June 23, 1922

NATURALIZATION ACT AMENDMENT


Hon. A. B. COPP (Secretary of State) moved for leave to introduce Bill No. 195 to amend the Naturalization Act, 1914. He said: Certain changes are contemplated, the first of which is to alter the system under which applications are made for naturalization. Under the act as it stands applications are made to the Secretary of State, through the courts in the different provinces. It is proposed to change the method of application, which, under section 2 of the bill, shall be made directly to the Secretary of State. Section 7 of the Naturalization Act of 1920 is also to be repealed. That section provides for the cancellation of certificates issued to alien "enemies during the war, and also prohibits the issue of certificates to persons of enemy origin for ten years from the termination of the war. It is proposed to repeal both these provisions so that former alien enemies may have the same right to naturalization as persons of other nationalities. Sections 2, 3 and 4 provide for an amendment which has already been the subject of correspondence between the British Government and the Canadian Government. The acquiescence of Canada in the draft bill to amend the British Nationality and Status of Aliens Acts, 1914 and 1918, is contained in Order in Council, P.C. 768, dated April 12, 1922. The original Naturalization Act was discussed at numerous Imperial Conferences and is, as a matter of fact, a pact between the British Government and the Dominions, the legislation being uniform except perhaps in matters of administration. This bill is proposed for the purpose of bringing the Canadian legislation into accord with that of the United Kingdom.


CON

Arthur Meighen (Leader of the Official Opposition)

Conservative (1867-1942)

Right Hon. ARTHUR MEIGHEN (Leader of the Opposition) :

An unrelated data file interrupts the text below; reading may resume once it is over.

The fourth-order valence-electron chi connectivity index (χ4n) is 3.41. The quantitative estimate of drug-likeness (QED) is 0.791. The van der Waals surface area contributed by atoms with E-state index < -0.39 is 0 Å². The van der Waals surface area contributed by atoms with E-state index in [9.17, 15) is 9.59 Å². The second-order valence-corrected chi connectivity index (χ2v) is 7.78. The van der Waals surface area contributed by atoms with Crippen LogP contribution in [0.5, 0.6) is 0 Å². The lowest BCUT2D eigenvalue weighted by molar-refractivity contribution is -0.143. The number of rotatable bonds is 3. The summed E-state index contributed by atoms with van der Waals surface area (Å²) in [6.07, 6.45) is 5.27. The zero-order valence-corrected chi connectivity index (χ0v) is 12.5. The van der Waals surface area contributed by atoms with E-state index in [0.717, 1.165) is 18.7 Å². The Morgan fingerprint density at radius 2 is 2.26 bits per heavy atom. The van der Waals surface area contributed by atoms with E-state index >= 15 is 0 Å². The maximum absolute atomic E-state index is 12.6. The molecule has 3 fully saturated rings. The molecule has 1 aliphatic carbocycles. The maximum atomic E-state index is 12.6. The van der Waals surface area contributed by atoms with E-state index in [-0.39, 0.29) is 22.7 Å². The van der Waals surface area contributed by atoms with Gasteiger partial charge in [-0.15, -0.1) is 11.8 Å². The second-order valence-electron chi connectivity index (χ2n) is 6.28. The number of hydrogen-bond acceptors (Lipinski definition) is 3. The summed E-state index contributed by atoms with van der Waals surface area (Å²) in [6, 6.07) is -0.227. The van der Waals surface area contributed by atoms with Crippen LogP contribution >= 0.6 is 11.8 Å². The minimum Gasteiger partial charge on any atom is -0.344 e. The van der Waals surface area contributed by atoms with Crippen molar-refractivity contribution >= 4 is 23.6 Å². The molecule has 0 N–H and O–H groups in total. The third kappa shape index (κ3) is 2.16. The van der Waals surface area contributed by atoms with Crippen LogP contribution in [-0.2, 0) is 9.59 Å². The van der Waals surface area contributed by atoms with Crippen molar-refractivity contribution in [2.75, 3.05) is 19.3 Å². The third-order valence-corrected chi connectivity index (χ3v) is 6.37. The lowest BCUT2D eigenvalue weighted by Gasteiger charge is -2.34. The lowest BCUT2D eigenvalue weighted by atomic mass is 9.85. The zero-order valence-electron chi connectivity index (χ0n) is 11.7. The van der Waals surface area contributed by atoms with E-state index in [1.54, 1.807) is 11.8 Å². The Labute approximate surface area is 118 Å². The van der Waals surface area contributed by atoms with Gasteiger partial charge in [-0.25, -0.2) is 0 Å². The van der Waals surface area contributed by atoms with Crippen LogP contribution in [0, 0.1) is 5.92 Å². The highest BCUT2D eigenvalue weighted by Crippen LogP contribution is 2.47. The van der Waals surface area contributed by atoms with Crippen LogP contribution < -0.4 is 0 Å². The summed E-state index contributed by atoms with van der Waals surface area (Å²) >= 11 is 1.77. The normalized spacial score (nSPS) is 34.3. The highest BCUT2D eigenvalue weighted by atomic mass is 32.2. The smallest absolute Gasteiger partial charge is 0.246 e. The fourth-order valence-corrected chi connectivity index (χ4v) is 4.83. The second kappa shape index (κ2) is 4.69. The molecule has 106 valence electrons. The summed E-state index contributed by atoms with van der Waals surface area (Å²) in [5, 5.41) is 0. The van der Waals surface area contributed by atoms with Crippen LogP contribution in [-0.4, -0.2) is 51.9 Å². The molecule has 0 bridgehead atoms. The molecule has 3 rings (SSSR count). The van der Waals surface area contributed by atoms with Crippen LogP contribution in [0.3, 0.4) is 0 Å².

There is no reason why the introduction of this bill, if it is of any importance, should have been delayed until this hour of the session. I am informed that the bill has been prepared for weeks. From the explanation given by the hon. minister I would judge very considerable importance attaches to at least three of the suggested amendments, which apparently are contentious. The first amendment-of course, this is not the time for discussion-but the first amendment would appear to be ill-advised. If it is intended to get through the session early, I would suggest seriously and respectfully to the Government that they at once give consideration to the abandonment of this bill.

Motion agreed to and bill read the first time.

Topic:   NATURALIZATION ACT AMENDMENT
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PRIVATE BILLS

FIRST AND SECOND READINGS


Bill No. 189 (from the Senate), for the relief of Nykola Pirozyk. Mr. Kay. Bill No. 190 (from the Senate), for the relief of Margaret Mary Ivor Horning.- Mr. Bristol.


TRENTON HARBOUR


Hon. ERNEST LAPOINTE (Minister of Marine and Fisheries) moved that the House do to-morrow go into Committee of the Whole to consider a certain proposed resolution relating to the improvement and management of the harbour of Trenton, Ontario. Motion agreed to.